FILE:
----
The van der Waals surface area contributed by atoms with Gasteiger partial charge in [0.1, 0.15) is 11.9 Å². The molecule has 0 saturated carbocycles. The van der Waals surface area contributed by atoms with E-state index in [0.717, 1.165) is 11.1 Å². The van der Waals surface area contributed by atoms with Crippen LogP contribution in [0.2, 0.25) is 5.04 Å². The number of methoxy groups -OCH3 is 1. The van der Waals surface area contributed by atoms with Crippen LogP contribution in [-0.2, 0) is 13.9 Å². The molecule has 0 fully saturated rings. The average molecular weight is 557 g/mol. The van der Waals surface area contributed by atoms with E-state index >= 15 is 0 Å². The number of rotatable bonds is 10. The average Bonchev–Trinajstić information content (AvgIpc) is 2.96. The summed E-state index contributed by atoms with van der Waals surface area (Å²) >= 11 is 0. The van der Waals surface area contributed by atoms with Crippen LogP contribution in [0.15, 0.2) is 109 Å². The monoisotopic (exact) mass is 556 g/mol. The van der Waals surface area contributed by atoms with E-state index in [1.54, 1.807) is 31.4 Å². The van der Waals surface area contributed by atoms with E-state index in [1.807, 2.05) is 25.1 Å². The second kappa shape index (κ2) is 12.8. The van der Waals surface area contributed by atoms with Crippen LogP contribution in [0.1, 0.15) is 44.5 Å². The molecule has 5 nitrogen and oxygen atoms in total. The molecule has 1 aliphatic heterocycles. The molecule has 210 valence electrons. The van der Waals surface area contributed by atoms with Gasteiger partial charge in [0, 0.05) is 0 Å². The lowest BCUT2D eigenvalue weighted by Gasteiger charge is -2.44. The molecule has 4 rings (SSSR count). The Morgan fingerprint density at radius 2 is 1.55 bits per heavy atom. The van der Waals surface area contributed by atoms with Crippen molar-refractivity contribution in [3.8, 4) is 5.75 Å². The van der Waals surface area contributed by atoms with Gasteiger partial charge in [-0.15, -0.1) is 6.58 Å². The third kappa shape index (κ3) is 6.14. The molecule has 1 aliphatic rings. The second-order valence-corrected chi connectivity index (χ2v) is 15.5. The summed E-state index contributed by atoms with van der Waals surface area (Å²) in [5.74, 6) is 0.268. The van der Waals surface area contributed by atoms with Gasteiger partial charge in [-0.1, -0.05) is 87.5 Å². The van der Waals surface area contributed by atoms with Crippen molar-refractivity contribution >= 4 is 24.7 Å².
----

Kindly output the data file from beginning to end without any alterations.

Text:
The van der Waals surface area contributed by atoms with Gasteiger partial charge in [0.1, 0.15) is 11.9 Å². The molecule has 0 saturated carbocycles. The van der Waals surface area contributed by atoms with E-state index in [0.717, 1.165) is 11.1 Å². The van der Waals surface area contributed by atoms with Crippen LogP contribution in [0.2, 0.25) is 5.04 Å². The number of methoxy groups -OCH3 is 1. The van der Waals surface area contributed by atoms with Crippen LogP contribution in [-0.2, 0) is 13.9 Å². The molecule has 0 fully saturated rings. The average molecular weight is 557 g/mol. The van der Waals surface area contributed by atoms with E-state index >= 15 is 0 Å². The number of rotatable bonds is 10. The average Bonchev–Trinajstić information content (AvgIpc) is 2.96. The summed E-state index contributed by atoms with van der Waals surface area (Å²) >= 11 is 0. The van der Waals surface area contributed by atoms with Crippen LogP contribution in [0.15, 0.2) is 109 Å². The monoisotopic (exact) mass is 556 g/mol. The van der Waals surface area contributed by atoms with E-state index in [1.54, 1.807) is 31.4 Å². The van der Waals surface area contributed by atoms with E-state index in [1.807, 2.05) is 25.1 Å². The second kappa shape index (κ2) is 12.8. The van der Waals surface area contributed by atoms with Crippen LogP contribution in [0.1, 0.15) is 44.5 Å². The molecule has 5 nitrogen and oxygen atoms in total. The molecule has 1 aliphatic heterocycles. The molecule has 210 valence electrons. The van der Waals surface area contributed by atoms with Gasteiger partial charge in [0, 0.05) is 0 Å². The lowest BCUT2D eigenvalue weighted by Gasteiger charge is -2.44. The molecule has 4 rings (SSSR count). The Morgan fingerprint density at radius 2 is 1.55 bits per heavy atom. The van der Waals surface area contributed by atoms with Crippen molar-refractivity contribution in [3.8, 4) is 5.75 Å². The van der Waals surface area contributed by atoms with Gasteiger partial charge in [-0.15, -0.1) is 6.58 Å². The third kappa shape index (κ3) is 6.14. The molecule has 1 aliphatic rings. The second-order valence-corrected chi connectivity index (χ2v) is 15.5. The summed E-state index contributed by atoms with van der Waals surface area (Å²) in [5.74, 6) is 0.268. The van der Waals surface area contributed by atoms with Gasteiger partial charge in [-0.1, -0.05) is 87.5 Å². The van der Waals surface area contributed by atoms with Crippen molar-refractivity contribution >= 4 is 24.7 Å².